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More Than 70 Killed in Suicide Attack on Muslim Shrine in Pakistan

PESHAWAR, Pakistan — Scores of people were killed in a suicide attack on a Muslim shrine in southern Pakistan during a ritual service on Thursday — the deadliest act of terrorism in recent years.

About 70 people were killed and more than 100 others were injured in the blast while they prayed at a famous 14th-century Pakistani shrine around the tomb of Lal Shahbaz Qalandar — a Sufi philosopher and poet — according to the Sindh provincial government.

Image: Pakistan bombing
An injured Pakistani at a hospital Thursday after a bomb exploded in the 14th-century shrine to Muslim Sufi saint Lal Shahbaz Qalandar in Sehwan, Pakistan. AFP - Getty Images

The death toll was expected to rise.

ISIS claimed credit for the attack via ISIS-affiliated Amaq Media. The group claimed to identify the bomber and suggested that he was a Pakistani national.

Murad Ali Shaf, chief minister of Sindh Province, told NBC News that hundreds of people were at the service when the attacker detonated the bomb.

The caretaker of the shrine, Syed Mehdi Shah, confirmed that it was a suicide attack and added that the shrine had just started serving food to visitors when the blast occurred.

The government and the army medical corps sent teams of doctors with medicine to the scene, according to government officials and Maj. Gen. Abdul Ghafoor, a Pakistan army spokesman.

The Pakistan army chief, Gen. Qamar Javed Bajwa, ordered the military to begin rescue operations and to help civilians administer medical care to victims.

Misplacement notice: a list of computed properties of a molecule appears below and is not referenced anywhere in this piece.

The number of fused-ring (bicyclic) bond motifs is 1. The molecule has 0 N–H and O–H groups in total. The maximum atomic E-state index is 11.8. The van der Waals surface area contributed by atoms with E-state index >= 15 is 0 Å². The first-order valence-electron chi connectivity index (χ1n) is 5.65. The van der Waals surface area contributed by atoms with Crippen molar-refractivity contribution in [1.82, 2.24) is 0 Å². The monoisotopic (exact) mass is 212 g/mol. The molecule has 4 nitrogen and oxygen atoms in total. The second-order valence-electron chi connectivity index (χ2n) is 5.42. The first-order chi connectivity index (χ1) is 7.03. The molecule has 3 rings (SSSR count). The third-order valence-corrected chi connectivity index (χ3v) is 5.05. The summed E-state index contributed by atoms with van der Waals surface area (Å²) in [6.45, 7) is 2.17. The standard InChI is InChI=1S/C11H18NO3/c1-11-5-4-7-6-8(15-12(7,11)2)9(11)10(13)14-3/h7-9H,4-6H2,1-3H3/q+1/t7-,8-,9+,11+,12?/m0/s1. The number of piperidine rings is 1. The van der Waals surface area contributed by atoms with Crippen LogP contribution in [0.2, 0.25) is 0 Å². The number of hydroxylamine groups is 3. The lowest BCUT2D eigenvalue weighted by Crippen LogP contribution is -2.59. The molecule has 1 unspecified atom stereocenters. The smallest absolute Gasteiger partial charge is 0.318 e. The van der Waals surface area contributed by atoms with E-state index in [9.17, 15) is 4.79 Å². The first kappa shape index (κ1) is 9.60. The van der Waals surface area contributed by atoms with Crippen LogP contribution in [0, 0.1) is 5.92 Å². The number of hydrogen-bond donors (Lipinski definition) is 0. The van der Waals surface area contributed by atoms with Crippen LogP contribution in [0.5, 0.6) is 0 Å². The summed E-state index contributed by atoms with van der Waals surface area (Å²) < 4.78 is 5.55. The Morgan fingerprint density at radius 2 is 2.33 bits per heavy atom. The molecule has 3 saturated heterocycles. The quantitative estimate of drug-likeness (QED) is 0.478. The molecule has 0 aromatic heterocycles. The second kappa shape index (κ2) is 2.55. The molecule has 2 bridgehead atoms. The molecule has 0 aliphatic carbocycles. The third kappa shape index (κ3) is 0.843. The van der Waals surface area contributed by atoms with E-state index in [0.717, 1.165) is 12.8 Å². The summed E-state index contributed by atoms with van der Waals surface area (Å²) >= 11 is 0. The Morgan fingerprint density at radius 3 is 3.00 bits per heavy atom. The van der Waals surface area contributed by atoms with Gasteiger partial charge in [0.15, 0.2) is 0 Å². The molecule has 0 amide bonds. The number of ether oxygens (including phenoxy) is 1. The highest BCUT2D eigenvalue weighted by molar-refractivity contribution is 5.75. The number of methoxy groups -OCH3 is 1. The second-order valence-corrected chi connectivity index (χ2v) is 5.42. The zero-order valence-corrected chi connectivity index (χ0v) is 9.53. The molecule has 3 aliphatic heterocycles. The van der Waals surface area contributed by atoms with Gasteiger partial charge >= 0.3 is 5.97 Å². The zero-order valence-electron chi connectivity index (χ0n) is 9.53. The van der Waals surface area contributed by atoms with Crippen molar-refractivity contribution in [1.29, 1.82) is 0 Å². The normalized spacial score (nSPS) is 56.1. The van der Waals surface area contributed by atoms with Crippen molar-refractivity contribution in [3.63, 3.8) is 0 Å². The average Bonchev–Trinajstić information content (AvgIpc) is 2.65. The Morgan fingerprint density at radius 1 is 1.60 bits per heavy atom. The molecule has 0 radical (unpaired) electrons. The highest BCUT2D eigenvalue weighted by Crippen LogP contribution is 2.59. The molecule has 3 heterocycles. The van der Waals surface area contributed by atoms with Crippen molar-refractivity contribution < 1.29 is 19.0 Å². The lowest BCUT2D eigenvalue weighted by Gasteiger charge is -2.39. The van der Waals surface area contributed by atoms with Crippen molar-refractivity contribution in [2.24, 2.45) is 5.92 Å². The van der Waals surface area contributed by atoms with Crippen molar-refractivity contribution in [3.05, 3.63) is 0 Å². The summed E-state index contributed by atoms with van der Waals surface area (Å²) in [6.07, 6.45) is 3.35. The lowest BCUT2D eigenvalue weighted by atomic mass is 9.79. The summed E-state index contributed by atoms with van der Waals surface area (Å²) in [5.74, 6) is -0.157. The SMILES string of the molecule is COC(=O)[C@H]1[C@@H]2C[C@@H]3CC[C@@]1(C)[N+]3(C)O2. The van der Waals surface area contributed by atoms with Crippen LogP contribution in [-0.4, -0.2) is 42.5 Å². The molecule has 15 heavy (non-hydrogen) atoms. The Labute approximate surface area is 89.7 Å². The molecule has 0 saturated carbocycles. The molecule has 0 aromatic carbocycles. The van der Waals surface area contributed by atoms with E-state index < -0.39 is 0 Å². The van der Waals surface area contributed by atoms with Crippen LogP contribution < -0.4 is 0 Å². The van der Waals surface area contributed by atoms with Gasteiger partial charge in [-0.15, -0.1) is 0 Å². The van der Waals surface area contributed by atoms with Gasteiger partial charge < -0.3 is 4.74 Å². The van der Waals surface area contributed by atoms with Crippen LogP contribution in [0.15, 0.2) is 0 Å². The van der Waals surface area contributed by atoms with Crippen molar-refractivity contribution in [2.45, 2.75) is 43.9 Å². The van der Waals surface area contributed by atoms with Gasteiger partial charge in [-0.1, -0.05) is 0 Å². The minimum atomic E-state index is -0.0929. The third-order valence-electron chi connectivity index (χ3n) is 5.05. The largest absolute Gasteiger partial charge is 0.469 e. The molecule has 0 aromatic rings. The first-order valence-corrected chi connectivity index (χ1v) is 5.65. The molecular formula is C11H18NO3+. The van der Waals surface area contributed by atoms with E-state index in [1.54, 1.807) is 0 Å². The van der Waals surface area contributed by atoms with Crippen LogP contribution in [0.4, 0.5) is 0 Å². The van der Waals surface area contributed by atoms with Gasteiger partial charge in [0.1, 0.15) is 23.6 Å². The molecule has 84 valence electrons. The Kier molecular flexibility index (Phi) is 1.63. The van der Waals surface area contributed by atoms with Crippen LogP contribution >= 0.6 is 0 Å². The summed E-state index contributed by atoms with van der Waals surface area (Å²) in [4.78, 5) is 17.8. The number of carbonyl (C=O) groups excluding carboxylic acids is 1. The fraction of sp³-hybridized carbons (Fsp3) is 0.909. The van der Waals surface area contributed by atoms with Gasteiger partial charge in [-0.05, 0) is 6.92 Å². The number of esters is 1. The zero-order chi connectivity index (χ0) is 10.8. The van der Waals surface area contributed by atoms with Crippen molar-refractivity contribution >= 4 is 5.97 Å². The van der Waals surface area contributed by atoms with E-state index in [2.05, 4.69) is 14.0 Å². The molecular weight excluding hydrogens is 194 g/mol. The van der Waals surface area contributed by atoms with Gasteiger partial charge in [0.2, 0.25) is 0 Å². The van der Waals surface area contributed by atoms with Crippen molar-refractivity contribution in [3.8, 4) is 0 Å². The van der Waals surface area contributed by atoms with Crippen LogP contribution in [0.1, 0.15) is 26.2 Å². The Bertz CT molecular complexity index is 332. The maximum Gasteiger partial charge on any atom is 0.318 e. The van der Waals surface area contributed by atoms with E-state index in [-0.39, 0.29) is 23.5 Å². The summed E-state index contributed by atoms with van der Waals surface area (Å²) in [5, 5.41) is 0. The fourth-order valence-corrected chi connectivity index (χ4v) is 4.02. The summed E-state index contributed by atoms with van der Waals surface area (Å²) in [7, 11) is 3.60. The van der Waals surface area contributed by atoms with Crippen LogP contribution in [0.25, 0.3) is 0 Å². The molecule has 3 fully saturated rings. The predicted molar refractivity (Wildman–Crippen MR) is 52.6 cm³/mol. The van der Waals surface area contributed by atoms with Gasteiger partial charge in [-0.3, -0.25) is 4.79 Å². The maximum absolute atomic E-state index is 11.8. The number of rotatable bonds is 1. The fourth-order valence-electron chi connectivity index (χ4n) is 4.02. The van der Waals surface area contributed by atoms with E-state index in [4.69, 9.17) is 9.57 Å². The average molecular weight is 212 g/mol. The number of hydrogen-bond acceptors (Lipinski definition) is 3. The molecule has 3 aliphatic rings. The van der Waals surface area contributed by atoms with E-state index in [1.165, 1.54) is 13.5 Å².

Image: Shrine of Lal Shahbaz Qalandar
Pakistani devotees gather at the 14th-century shrine to Muslim Sufi saint Lal Shahbaz Qalandar in 2014. Yousuf Nagori / AFP - Getty Images

But the number of casualties, Shah said, had overwhelmed the local hospital, and the injured were being moved to other hospitals throughout the province.

Eyewitnesses told NBC News that some of the injured were still at the site because of a lack of ambulances. Both the injured and their families openly complained about the lack of ambulances and rescue workers, saying victims had to be moved on motorbikes and privately owned cars.

It was one of the worst attacks in the past few years on the nuclear-armed country, which has suffered a string of ISIS- or Taliban-based attacks since Monday, splintering a period of increased security.

Sufis, who are a religious minority in Pakistan, are considered heretics by ISIS and Pakistan's Taliban. Thursdays are an important day for Sufi Muslims, which is why the shrine was particularly crowded.

Farhan Haq, a spokesman for U.N. Secretary-General António Guterres, condemned the attack and extended U.N. support to the people of Pakistan.

"We extend our condolences to the families of the victims and to the Government and people of Pakistan, and wish a speedy recovery to the injured," he said in a statement. "We call for the perpetrators of this attack to be brought to justice swiftly."

The U.S. State Department condemned a separate ISIS-claimed attack Thursday in Baghdad, Iraq, which killed nearly 50 people.

The State Department did not immediately respond for comment about the Pakistan attack.